Yoshimura et al, 200431Cases: 101 women with kneeOA from six hospitals in three cities of JapanControls: 101 women, random sample from the local populationAverage 73–3Cases: 84Controls: 59QuestionnaireSpecific physical demandsRadiological grade 3–4 kneeOAAge-matchedAdjusted for potential risk factors (not further defined)Kneeling ⩾1 h/day vs no kneeling on an average dayFirst jobMain jobSquatting ⩾1 h/day vs no squatting on an average dayFirst jobMain job0.95, 0.52 to 1.760.87, 0.48 to 1.581.05, 0.57 to 1.941.20, 0.66 to 2.17Case–control++Strength: Well-described design and materialsWeakness: Small number of participants. Differences in participation rate among cases and controls. 50% of cases had a previous knee injury compared with 14% controls. Few exposed. Cases defined as TKR (risk of selection bias) Retrospective exposure assessment: (risk of recall bias)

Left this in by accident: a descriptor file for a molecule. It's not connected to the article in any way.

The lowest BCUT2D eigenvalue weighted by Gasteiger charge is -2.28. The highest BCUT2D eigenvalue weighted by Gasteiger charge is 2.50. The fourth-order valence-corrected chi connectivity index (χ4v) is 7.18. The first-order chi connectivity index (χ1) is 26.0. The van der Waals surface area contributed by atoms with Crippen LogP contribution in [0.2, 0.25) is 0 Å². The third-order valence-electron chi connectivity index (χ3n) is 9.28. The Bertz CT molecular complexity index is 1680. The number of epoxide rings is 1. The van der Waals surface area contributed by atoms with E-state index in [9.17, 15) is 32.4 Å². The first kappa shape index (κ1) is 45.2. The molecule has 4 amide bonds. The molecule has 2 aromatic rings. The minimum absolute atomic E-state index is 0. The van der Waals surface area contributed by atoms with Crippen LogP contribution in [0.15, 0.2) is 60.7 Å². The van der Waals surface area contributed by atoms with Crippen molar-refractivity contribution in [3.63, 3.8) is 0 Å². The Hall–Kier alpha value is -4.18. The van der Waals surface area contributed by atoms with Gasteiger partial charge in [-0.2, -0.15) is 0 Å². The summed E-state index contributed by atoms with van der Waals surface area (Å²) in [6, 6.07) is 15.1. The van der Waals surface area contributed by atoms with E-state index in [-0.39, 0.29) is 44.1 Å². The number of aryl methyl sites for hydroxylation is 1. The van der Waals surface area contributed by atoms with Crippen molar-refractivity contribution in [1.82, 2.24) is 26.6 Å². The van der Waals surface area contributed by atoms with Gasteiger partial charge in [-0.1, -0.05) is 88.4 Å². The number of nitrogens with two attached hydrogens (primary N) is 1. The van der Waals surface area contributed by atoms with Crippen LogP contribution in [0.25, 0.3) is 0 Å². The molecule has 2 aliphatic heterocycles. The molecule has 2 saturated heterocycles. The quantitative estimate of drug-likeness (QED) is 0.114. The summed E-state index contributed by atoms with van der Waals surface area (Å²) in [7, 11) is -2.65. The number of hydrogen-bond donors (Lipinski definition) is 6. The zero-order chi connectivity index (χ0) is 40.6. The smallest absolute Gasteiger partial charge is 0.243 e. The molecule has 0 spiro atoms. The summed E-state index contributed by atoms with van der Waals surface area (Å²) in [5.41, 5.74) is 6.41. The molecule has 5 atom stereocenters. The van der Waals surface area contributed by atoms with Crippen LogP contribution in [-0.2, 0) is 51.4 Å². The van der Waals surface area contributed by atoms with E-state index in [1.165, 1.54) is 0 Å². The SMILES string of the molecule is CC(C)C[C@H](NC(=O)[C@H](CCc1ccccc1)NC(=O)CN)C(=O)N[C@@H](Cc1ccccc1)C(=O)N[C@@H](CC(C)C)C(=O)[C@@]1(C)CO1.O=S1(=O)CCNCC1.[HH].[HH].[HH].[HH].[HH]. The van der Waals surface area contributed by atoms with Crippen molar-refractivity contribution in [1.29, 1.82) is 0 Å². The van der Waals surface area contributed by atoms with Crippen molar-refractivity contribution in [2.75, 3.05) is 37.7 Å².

• AP, anterior-posterior; TFJ tibio-femoral joint.

  • +, Poor quality score 1–5; ++, medium quality score 6–10; +++, high quality score >10.